Growing up in the South, I never really realized how very classically Southern my growing-up years were. When you're surrounded by traditional Southern things, you tend not to notice -- until you move far enough north that people stop understanding that there is only one kind of tea.
Sweet tea. (Preferably served in a Mason jar with plenty of ice. Handles optional.)
And when you have a late summer luncheon, you host it in the church rec hall, of course. And you serve sweet tea and lemonade. (Nevermind that unsweet stuff -- nobody really drinks it, trust me. Its only there for equality's sake, to make it look like us Southerners might potentially drink something without seventeen cups of sugar in every gallon. Truth is, we cannot. The sweet tea is too delicious to give up.)
And there will always be a cake, decorated with a loving hand, and sized to serve twice the number of attendees. (Must. Always. Have. Extra. Cake!)
Lunch should be served buffet-style. That way, its easier for us hungry folk to get seconds. (Notice how I managed to be first in line for food. I have priorities, people.)
And most importantly, several generations of the family should be present. Here's Dad, teaching his first granddaughter how to properly chow-down, Georgia style.
And here's Riley's dad, (my brother) Jon, surveying the territory and drooling accordingly. (Jon is doing the surveying. Riley is doing the drooling.)
Our "Tribute to GP" birthday party began with a layout of pictures from various decades. I will spare you my late-eighties/early-nineties style, but suffice to say, it got quite a few laughs.
I especially loved seeing all the old photos of my parents and grandparents as kids. I loved this one of my mom and her brothers. Mom was about 13 in this picture. The very tall guy in the back is her older brother, David. (He and his family came to Grandpa's birthday celebration, too!)
There was also a picture of Grandpa when he was two years old -- I didn't manage to snap a photo of that one, but I did get this picture of Grandpa with my maternal grandmother (she passed away long before I was born). I would have loved to have met her -- I bet she was pretty hip.
As part of our tribute to Grandpa, each family member (or group of family members) took the mic and recorded a little video for Grandpa. Jon and Mandy started their video by saying, "Hi Grandpa -- the last time we saw you was at our wedding, and a lot has happened since then..." Mandy held up the baby and said, "See?" :)
Riley recited a Shakesperian sonnet. (Actually, she just drooled. But it was still extremely cute.)
Remember that tall teenager in the old photograph? Here he is, with his son and grandsons. He managed to get a semblance of "Happy Birthday Grandpa" out of little Wesley, although it sounded more like "Bip, Bip, Baaaaaah!" Everyone loved it.
My youngest brother, Chris, played and sang the 23rd Psalm. It was gorgeous. I even shed a little tear. (Sorry Chris, I know that's sappy. But I changed your diapers, man! (Sorry again for that one.) And now you're six-four and heading off to college next year. Criminy!)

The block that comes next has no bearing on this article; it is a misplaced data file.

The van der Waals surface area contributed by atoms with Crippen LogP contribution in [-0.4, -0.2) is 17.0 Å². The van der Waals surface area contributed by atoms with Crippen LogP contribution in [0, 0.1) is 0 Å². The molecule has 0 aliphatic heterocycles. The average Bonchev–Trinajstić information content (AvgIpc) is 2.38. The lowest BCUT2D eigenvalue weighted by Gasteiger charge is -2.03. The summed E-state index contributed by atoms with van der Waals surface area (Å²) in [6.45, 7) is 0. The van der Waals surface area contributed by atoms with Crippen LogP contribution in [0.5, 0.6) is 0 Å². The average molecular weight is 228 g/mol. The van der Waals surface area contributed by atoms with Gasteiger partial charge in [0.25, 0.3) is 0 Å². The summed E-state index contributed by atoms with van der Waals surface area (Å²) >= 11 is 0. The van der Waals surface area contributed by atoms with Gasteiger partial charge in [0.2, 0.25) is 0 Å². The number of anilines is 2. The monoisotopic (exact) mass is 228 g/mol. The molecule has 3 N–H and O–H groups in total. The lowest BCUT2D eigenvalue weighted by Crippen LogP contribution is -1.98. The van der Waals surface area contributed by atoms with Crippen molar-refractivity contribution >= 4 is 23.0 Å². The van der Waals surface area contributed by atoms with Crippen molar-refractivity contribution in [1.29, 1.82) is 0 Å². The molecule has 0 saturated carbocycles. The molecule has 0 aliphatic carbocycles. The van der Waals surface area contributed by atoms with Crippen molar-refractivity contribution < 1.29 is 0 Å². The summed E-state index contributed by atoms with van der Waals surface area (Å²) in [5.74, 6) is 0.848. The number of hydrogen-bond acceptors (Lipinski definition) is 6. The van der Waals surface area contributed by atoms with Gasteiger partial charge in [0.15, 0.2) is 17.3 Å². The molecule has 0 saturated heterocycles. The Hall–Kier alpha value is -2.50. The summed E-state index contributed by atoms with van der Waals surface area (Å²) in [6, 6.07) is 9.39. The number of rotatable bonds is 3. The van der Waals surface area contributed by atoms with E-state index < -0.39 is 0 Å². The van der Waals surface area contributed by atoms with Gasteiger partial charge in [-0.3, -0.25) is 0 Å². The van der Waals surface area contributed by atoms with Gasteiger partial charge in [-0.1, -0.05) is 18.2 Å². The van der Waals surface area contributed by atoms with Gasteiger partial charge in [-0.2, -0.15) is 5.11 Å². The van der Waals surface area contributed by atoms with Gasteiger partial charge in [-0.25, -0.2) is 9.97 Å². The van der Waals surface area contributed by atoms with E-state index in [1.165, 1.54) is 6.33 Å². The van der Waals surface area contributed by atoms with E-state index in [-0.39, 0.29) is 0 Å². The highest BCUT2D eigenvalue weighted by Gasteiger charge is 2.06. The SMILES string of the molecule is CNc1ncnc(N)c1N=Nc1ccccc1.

My middle-brother, Matt, read a stanza from e.e. cummings, and Matt's fiancee, Kristen, joked that Grandpa thought they were already engaged before Matt had popped the question, so Kristen credits Grandpa for giving Matt the idea. :)
Mom and Dad went last, each telling a heartfelt story of a memory with Grandpa.
Dad told the story of being nervous to ask Grandpa for Mom's hand in marriage, but he said GP took it all in stride and was very kind to Dad (despite the nerves!) :)
Our family friends, the McGintys, were also there to celebrate the occasion. (And for the sweet tea, obviously. You don't pass up sweet tea when its readily available.) I remember babysitting the McGinty girls when they were in elementary school, and now they are nearly grown up! Amazing how fast time flies.
Jillian succeeded in making Riley laugh hysterically.
After the videotaping part was over, we sat around and did what our family does best -- plunking on any instrument within arm's reach.
Yep, we start 'em young in my family.
This is just what we do. No television, no video games. Give us some chairs, some guitars, and maybe a rogue piano, and we can entertain ourselves for hours on end.
Once the Family Band had played nearly every song in their repetoire -- including the theme to the Home Depot commercial in every possible variation (careful, its an addictive little tune) -- we decided it was time for supper.
And thus we supped. At Sonny's!
Again, I didn't realize how very Southern my southern years were until I drove up past the Mason-Dixon line and realized that you can't get barbeque like this just anywhere. Especially not where there's a dude in cowboy boots holding a wooden serving spoon printed right onto the table. That's a sign of a quality BBQ place, folks.
Matt and Chris discussed the physics of properly spearing corn on the cob with those little pointy sticks. (Harder than you might think.)
And now, back here in NoVa, I'm already missing the tea, syrupy sweet and still a bit warm from the stovetop. Happy birthday, Grandpa. Thanks for being a part of this Southern heritage I'm still discovering with every new trip back home.
Hope you enjoy the movie we made for you!